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Dr. Barry Eppley

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Surgeon Dr. Barry Eppley

Technical Strategies – Funnel Insertion Technique for Pectoral Implants


Pectoral implants are the male equivalent of breast implants for women. While done far less frequently, as men can build their pectoral muscles by exercise, they are very effective at enhancing the size of the pectoral muscle through placement behind it. They are actually done more often in men that workout than in men who don’t contrary to popular perception.

Unlike breast implants, the only aesthetically acceptable incision for pectoral implant insertion is through the axilla. A high transaxillary incision is used as, it not only keeps the scar off the chest wall, but is the shortest distance to the submuscular space under the pectoralis major muscle. At this point close to the arm the pectorals major muscle is most widely separated from the pectorals minor muscle. This allows for the easiest entrance to the submuscular space without having to disrupt any of the lateral pectoral muscle attachments except right next to the axilla. This ability alone is paramount as this is the key difference in pocket creation between pectoral implants in men and breast implants in women.

The size of the transaxillary incision for pectoral implants is larger than when used for the insertion of breast implants. It will usually be about 5 cms for most standard pectoral implant sizes. But as more and more custom pectoral implants are being used, their larger sizes makes keeping the incision a reasonable length more difficult. This is where borrowing a concept from breast implants is useful, the funnel insertion technique.

The well known funnel device allows a soft gel-filled breast implant to be inserted through a small incision by controlling its deformation through uniform compression out a smaller end hole than the diameter of the implant. This concept works equally well for pectoral implants. While a pectoral implant is more solid than a gel-filled breast implant it works equally well. The pectoral implant is folded onto itself and placed in the funnel.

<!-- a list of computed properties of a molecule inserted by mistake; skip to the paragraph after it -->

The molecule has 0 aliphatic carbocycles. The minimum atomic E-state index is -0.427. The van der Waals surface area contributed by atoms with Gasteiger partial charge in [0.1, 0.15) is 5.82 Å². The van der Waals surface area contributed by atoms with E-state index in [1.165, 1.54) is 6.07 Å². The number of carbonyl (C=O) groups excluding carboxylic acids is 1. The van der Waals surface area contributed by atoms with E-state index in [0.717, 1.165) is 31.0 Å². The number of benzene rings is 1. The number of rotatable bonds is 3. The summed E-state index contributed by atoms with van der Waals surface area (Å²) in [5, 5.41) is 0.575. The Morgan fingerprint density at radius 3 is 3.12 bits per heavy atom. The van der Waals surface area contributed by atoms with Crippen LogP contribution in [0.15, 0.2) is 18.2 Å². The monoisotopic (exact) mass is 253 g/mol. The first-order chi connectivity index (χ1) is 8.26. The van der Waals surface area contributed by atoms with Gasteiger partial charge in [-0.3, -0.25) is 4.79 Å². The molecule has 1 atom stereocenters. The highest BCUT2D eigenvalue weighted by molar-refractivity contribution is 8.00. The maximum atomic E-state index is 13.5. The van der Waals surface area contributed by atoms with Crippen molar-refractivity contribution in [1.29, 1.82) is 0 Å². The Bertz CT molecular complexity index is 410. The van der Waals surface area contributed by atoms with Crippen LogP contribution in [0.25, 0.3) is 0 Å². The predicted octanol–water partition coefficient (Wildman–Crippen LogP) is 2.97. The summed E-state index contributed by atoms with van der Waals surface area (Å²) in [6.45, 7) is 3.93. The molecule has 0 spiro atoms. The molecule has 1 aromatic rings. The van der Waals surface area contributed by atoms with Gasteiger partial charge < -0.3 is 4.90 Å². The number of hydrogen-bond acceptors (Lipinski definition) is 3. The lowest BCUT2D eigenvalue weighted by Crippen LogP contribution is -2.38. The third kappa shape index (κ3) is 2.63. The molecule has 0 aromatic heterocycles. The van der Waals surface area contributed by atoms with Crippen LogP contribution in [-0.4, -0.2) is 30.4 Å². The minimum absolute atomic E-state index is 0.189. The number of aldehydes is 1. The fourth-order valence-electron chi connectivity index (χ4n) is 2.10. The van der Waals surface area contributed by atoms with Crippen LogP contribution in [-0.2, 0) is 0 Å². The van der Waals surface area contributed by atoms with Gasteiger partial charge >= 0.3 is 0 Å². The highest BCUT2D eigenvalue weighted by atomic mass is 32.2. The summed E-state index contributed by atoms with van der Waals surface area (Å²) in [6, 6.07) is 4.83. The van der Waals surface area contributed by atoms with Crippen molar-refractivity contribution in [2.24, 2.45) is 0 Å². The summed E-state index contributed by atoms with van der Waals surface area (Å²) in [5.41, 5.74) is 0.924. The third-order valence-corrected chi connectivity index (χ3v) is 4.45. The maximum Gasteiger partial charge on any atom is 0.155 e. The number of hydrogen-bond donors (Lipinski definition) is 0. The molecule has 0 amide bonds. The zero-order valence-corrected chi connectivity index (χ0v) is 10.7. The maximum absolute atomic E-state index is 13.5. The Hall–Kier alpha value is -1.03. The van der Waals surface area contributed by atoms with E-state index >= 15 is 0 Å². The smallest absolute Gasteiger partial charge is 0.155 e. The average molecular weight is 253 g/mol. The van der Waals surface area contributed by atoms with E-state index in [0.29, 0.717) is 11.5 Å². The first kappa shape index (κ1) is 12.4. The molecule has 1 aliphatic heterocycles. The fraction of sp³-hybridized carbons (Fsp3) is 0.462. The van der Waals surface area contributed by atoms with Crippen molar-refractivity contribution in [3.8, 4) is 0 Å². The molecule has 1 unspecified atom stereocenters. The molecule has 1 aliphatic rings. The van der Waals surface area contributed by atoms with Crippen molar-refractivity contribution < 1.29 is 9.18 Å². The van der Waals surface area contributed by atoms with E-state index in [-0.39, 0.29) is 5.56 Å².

By inserting the end of the funnel under the pectorals major muscle lateral border, it is squeezed through the incision and into the sub muscular space.

Once into the pocket it is necessary to manually unfold and position the implant. Since most pectoral implants do not have a completely symmetric shape their orientation is important in the pocket to achieve the desired external effect. (this is unlike round breast implants whose orientation is irrelevant) The funnel insertion technique for pectoral implants not only keeps the axillary incision size not unduly long but also prevents potential tearing of the soft durometer material.

Dr. Barry Eppley

Indianapolis, Indiana

Dr. Barry EppleyDr. Barry Eppley

Dr. Barry Eppley is an extensively trained plastic and cosmetic surgeon with more than 20 years of surgical experience. He is both a licensed physician and dentist as well as double board-certified in both Plastic and Reconstructive Surgery and Oral and Maxillofacial Surgery. This training allows him to perform the most complex surgical procedures from cosmetic changes to the face and body to craniofacial surgery. Dr. Eppley has made extensive contributions to plastic surgery starting with the development of several advanced surgical techniques. He is a revered author, lecturer and educator in the field of plastic and cosmetic surgery.

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